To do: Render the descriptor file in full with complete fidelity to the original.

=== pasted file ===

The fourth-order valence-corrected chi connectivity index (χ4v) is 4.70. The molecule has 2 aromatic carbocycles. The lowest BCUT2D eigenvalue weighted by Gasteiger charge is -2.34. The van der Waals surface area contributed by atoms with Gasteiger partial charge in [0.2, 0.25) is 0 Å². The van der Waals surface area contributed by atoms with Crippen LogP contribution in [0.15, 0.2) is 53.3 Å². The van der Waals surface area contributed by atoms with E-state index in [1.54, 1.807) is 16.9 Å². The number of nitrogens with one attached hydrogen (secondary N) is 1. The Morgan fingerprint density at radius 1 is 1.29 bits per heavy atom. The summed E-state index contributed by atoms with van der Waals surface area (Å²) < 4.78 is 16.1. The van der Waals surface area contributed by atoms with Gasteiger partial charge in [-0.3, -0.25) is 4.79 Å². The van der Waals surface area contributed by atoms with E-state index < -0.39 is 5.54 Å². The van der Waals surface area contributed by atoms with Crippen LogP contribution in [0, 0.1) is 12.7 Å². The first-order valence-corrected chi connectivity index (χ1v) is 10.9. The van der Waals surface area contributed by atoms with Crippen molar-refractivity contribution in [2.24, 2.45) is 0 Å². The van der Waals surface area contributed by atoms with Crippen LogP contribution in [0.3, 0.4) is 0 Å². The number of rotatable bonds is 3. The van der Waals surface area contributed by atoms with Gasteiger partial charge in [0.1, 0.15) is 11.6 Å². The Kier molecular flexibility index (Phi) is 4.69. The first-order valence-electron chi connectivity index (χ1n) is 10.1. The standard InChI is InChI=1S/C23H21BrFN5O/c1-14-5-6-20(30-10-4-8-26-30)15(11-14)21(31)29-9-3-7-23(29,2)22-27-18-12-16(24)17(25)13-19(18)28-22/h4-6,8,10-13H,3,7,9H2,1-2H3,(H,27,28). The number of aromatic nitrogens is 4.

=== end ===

The fourth-order valence-corrected chi connectivity index (χ4v) is 4.70. The molecule has 2 aromatic carbocycles. The lowest BCUT2D eigenvalue weighted by Gasteiger charge is -2.34. The van der Waals surface area contributed by atoms with Gasteiger partial charge in [0.2, 0.25) is 0 Å². The van der Waals surface area contributed by atoms with Crippen LogP contribution in [0.15, 0.2) is 53.3 Å². The van der Waals surface area contributed by atoms with E-state index in [1.54, 1.807) is 16.9 Å². The number of nitrogens with one attached hydrogen (secondary N) is 1. The Morgan fingerprint density at radius 1 is 1.29 bits per heavy atom. The summed E-state index contributed by atoms with van der Waals surface area (Å²) < 4.78 is 16.1. The van der Waals surface area contributed by atoms with Gasteiger partial charge in [-0.3, -0.25) is 4.79 Å². The van der Waals surface area contributed by atoms with E-state index < -0.39 is 5.54 Å². The van der Waals surface area contributed by atoms with Crippen LogP contribution in [0, 0.1) is 12.7 Å². The first-order valence-corrected chi connectivity index (χ1v) is 10.9. The van der Waals surface area contributed by atoms with Crippen molar-refractivity contribution in [2.24, 2.45) is 0 Å². The van der Waals surface area contributed by atoms with Crippen LogP contribution in [0.3, 0.4) is 0 Å². The number of rotatable bonds is 3. The van der Waals surface area contributed by atoms with Gasteiger partial charge in [0.1, 0.15) is 11.6 Å². The Kier molecular flexibility index (Phi) is 4.69. The first-order valence-electron chi connectivity index (χ1n) is 10.1. The standard InChI is InChI=1S/C23H21BrFN5O/c1-14-5-6-20(30-10-4-8-26-30)15(11-14)21(31)29-9-3-7-23(29,2)22-27-18-12-16(24)17(25)13-19(18)28-22/h4-6,8,10-13H,3,7,9H2,1-2H3,(H,27,28). The number of aromatic nitrogens is 4.